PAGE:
North Korea warns of tough response after U.S. blacklisted leader

WASHINGTON/SEOUL (Reuters) - North Korea warned on Thursday it is planning its toughest response to what it deemed a “declaration of war” by the United States after Washington blacklisted the nuclear-armed country’s leader, Kim Jong Un, for human rights abuses.

Pyongyang described the sanctioning of Kim as a “hideous crime,” according to North Korea’s official KCNA news agency.

“... the U.S. dared challenge the dignity of (North Korea) supreme leadership, an act reminiscent of a new-born puppy knowing no fear of a tiger,” the statement said.

“This is the worst hostility and an open declaration of war against (North Korea) as it has gone far beyond the confrontation over the human rights issue.”

In response, the U.S. government urged Pyongyang to refrain from statements and actions that raise tensions in the region.

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The United States imposed its first sanctions targeting any North Koreans for rights abuses on Wednesday, blacklisting Kim along with 10 other people and five government ministries and departments. The action affects assets within U.S. jurisdiction.

U.N. Secretary-General Ban Ki-moon, a former South Korean foreign minister, hopes China will urge its ally North Korea to cooperate internationally on human rights, his spokesman, Stephane Dujarric, said on Thursday in New York.

Dujarric said that Ban, who is currently visiting China, “believes that discussion of human rights concerns allows for a more comprehensive assessment and action when addressing security and stability concerns on the Korean Peninsula.”

China’s foreign ministry, when asked about the U.S. decision, said it opposed the use of unilateral sanctions. China argues that the human rights situation in North Korea is not a threat to international peace and security, and has sought to prevent the issue being discussed at the U.N. Security Council.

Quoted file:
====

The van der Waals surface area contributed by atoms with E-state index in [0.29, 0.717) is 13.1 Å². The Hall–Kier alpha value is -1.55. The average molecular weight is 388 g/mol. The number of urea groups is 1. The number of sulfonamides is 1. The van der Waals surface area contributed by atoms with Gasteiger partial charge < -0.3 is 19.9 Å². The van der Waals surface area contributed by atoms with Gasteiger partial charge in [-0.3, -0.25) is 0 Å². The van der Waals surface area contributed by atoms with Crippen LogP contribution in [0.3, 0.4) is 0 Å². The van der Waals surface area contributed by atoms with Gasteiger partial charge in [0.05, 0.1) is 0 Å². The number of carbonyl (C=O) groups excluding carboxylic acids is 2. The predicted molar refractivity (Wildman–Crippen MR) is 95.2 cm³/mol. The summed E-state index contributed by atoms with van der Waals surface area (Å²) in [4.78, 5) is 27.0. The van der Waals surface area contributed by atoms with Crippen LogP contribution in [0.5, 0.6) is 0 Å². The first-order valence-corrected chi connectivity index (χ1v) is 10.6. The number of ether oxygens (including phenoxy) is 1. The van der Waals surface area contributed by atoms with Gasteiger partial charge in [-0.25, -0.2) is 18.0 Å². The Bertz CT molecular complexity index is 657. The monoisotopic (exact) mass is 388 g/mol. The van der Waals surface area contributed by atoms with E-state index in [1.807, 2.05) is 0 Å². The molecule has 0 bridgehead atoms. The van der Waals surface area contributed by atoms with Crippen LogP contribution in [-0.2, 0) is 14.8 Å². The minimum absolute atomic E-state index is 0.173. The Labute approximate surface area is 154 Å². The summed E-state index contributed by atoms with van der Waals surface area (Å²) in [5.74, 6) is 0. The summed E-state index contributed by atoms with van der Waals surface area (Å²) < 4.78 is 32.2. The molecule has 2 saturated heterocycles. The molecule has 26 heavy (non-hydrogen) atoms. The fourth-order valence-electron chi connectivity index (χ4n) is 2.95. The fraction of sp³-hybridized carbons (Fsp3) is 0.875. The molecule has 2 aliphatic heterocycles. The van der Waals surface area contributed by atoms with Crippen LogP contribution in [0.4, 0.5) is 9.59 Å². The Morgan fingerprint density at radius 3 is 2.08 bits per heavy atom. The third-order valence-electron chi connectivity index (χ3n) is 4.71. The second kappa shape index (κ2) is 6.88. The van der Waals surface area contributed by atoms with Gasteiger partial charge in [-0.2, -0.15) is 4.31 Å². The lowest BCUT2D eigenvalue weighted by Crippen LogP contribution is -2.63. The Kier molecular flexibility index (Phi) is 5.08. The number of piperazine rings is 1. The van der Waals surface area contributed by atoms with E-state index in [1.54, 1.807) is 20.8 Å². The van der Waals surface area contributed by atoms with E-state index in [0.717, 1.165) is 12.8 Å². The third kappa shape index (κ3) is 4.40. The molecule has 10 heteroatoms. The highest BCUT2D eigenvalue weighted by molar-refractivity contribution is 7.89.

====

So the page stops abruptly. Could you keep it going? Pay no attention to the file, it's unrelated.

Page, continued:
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U.S. Secretary of State John Kerry said he had spoken to Chinese Foreign Minister Wang Yi and hoped that Beijing would continue to cooperate with U.N. sanctions aimed at rolling back North Korea’s nuclear weapons program.

North Korea has been under U.N. sanctions since 2006. In March, the Security Council imposed harsh new sanctions on the country in response to North Korea’s fourth nuclear test in January and the launch of a long-range rocket in February.

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Some analysts and diplomats have warned that the U.S. action could limit cooperation with China on further action.

U.S. Ambassador to the United Nations Samantha Power said last month that the United States would seek to identify people and entities linked to a series of recent ballistic missile tests by Pyongyang, in violation of a U.N. ban, who could be sanctioned by the U.N. Security Council. The cooperation of China and Russia would be needed for any further designations.

Senior U.S administration officials said the new U.S. sanctions showed the administration’s greater focus on human rights in North Korea, an issue long secondary to Washington’s efforts to halt Pyongyang’s nuclear and missile programs.

“Under Kim Jong Un, North Korea continues to inflict intolerable cruelty and hardship on millions of its own people, including extrajudicial killings, forced labor, and torture,” Acting Undersecretary for Terrorism and Financial Intelligence Adam J. Szubin said in a statement.

Inside North Korea, adulation for Kim is mandatory and he is considered infallible. A 2014 report by the United Nations, which referred to Kim, 32, by name in connection with human rights, triggered a strong reaction from Pyongyang, including a string of military provocations.

The U.S. Treasury Department identified Kim’s date of birth as Jan. 8, 1984, a rare official confirmation of his birthday.

South Korea, which cut all political and commercial ties with its own sanctions against the North in February, welcomed the U.S. move, saying it will encourage greater international pressure on the North to improve its human rights record.

Writing by Michelle Nichols; Additional reporting by Arshad Mohammed; Editing by Yara Bayoumy and Steve Orlofsky